How can someone focus on the task at hand and the music simultaneously?
Music and the Brain
We know that our brains respond deeply to music. It activates both hemispheres of the brain simultaneously, optimizing learning and improving memory. The brain seems to prefer a certain range of musical attributes. Research indicates that a moderate level of syncopation produces pleasure and body movement. In layman’s terms, people tend to respond to music that is hip enough to dance to without being too catchy.
Simple repetitive beats such as those of a timer have low syncopation and no dance appeal. On the opposite end of the spectrum, rhythms like those of free jazz have high syncopation which can be hard for many people to catch and move with. The brain gravitates toward funk music and modern pop — styles that fall between predictable and chaotic. Lyrics from lyricsmaze.com add another whole dimension of effect as our brains receive strong stimulation from human speech and vocalization.
How can music grab our attention yet allow us to focus on something else? Apparently, we possess two attention systems. Our conscious system allows us to delve into what we want to focus on, and our unconscious system picks up on whatever our peripheral senses deem to be important. This unconscious one relates more to emotions than to intellectual reasoning and operates more simply and quickly.
We often face challenges with attention because our unconscious system is always running. If we are having trouble staying focused on our task at hand because it is boring or stressful, our unconscious system runs on high alert. So a distraction will not have to be as strong to pull you away from your work.
Music can be an effective tool to help us keep our attention centered where it needs to be. It is a source of non-invasive sounds that induces pleasurable emotions, and it can engage the unconscious attention system. We can use music like a parent gives a child a treat to keep the child occupied while the parent works.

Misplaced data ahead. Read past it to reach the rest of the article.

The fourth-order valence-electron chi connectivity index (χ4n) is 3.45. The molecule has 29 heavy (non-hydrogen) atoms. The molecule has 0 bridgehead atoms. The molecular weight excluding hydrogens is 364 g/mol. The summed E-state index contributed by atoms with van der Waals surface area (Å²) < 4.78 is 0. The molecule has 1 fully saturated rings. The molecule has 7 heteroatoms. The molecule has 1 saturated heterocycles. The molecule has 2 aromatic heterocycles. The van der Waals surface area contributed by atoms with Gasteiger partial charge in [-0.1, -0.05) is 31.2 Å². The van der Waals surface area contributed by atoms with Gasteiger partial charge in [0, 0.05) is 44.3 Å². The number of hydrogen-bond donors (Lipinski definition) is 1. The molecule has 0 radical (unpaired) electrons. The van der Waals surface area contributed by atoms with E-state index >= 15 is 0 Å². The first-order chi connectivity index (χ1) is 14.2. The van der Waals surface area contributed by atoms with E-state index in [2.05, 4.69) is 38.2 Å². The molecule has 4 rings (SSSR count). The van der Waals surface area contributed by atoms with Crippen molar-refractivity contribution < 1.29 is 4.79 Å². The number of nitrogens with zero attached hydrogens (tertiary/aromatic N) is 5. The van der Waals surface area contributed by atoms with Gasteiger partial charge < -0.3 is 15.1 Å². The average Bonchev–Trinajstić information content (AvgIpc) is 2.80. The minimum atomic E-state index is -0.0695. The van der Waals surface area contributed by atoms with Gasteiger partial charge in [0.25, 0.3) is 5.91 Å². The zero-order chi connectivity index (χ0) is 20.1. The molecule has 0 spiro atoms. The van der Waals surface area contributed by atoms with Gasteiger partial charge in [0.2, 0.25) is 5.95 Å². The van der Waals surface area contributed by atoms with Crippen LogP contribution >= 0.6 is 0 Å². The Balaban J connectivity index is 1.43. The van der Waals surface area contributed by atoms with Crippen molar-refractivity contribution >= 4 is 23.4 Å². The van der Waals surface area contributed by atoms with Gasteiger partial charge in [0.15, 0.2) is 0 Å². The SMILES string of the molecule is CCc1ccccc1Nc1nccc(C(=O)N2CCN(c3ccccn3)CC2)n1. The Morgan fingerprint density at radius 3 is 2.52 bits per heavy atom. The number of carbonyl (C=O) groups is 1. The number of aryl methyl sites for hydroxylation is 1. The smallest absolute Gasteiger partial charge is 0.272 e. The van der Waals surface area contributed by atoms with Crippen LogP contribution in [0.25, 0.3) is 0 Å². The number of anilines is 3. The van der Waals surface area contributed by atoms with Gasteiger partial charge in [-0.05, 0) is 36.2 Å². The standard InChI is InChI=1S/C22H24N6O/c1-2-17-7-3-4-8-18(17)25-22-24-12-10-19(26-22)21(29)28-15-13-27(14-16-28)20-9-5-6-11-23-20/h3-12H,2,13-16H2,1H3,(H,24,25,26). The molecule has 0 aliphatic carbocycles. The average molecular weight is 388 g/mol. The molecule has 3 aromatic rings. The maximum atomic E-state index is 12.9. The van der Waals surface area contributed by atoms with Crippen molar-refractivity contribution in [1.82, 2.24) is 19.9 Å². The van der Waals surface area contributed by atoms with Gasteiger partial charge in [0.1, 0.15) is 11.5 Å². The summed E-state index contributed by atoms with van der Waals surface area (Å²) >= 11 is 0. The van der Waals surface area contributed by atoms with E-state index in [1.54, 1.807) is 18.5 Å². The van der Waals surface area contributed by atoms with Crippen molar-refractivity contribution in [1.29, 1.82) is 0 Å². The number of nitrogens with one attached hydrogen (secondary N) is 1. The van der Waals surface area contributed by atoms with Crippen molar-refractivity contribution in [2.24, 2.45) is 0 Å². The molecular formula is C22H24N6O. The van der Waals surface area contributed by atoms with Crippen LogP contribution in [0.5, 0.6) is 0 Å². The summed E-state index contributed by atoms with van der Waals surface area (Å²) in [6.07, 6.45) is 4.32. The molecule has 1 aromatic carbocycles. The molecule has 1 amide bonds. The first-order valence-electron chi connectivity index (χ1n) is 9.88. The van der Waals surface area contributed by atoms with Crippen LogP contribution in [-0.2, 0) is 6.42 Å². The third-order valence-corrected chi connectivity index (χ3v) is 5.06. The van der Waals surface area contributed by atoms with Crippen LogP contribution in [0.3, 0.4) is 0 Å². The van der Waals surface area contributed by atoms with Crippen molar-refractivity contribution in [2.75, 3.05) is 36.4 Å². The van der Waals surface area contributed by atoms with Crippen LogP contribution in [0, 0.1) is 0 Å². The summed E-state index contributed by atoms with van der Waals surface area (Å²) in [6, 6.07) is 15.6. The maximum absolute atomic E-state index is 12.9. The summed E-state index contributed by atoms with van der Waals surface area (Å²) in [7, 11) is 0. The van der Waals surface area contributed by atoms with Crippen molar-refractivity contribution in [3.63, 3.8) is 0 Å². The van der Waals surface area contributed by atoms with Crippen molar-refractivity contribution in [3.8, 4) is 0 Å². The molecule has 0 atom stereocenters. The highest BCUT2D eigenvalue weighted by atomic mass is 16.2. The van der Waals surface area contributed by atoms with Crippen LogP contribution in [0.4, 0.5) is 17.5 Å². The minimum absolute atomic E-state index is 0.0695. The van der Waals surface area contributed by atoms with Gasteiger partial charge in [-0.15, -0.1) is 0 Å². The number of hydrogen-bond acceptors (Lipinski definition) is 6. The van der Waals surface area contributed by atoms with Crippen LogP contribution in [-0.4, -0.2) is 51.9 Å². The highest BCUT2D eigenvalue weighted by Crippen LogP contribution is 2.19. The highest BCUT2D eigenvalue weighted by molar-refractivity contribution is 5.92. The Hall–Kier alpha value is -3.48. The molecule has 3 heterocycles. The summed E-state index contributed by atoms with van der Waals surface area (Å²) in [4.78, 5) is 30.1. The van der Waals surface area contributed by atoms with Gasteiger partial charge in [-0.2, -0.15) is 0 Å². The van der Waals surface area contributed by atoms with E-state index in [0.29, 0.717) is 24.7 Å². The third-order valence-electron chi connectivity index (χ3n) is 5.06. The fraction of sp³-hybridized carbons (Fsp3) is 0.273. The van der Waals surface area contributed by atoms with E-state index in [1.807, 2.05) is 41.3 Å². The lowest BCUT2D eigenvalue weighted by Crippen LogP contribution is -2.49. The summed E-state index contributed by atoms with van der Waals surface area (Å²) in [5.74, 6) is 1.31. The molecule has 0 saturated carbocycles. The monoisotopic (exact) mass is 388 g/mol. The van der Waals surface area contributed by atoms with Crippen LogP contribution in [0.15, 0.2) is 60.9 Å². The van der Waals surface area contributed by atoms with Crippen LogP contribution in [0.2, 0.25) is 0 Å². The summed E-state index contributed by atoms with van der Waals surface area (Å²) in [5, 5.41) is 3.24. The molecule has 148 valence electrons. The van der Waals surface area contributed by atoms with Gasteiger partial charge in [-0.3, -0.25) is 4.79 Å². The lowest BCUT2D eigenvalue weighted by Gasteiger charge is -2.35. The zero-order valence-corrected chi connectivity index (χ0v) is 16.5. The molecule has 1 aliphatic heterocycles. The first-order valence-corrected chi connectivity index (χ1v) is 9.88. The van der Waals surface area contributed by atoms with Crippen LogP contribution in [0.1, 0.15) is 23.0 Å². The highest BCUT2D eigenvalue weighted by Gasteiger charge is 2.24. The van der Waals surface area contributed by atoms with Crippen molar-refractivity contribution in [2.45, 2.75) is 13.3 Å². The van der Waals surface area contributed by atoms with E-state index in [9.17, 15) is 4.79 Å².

What Type of Music Is Best?
Just any type of music will not create the same focus-enhancing effect. Although pink noise has been used often to help increase concentration in workplaces, the results are mixed. The style of music seems to be quite significant: music you enjoy boosts focus and music you do not like impedes focus. Since musical tastes can vary widely among people, it is understandable that exposing an entire group to one musical style would produce mixed results.
Some people feel that the video game soundtrack is one of the most ideal genres for focus. This is reasonable since video game music is orchestrated to set an immersive environment and support yet not divert attention from a task that calls for constant attention. Video game music composers have been fine-tuning their theme music to be entertaining and pleasant without being distracting. However, games producers have been incorporating a spectrum of styles ranging from King Blitz to Mozart.
Music’s effectiveness on concentration depends on how immersive the task at hand is. Research indicates that music enhances the productivity of repetitive work. Some studies suggest that the increased performance results from the elevated mood that music induces. We have mounting evidence that music does not automatically distract but can positively impact our focus.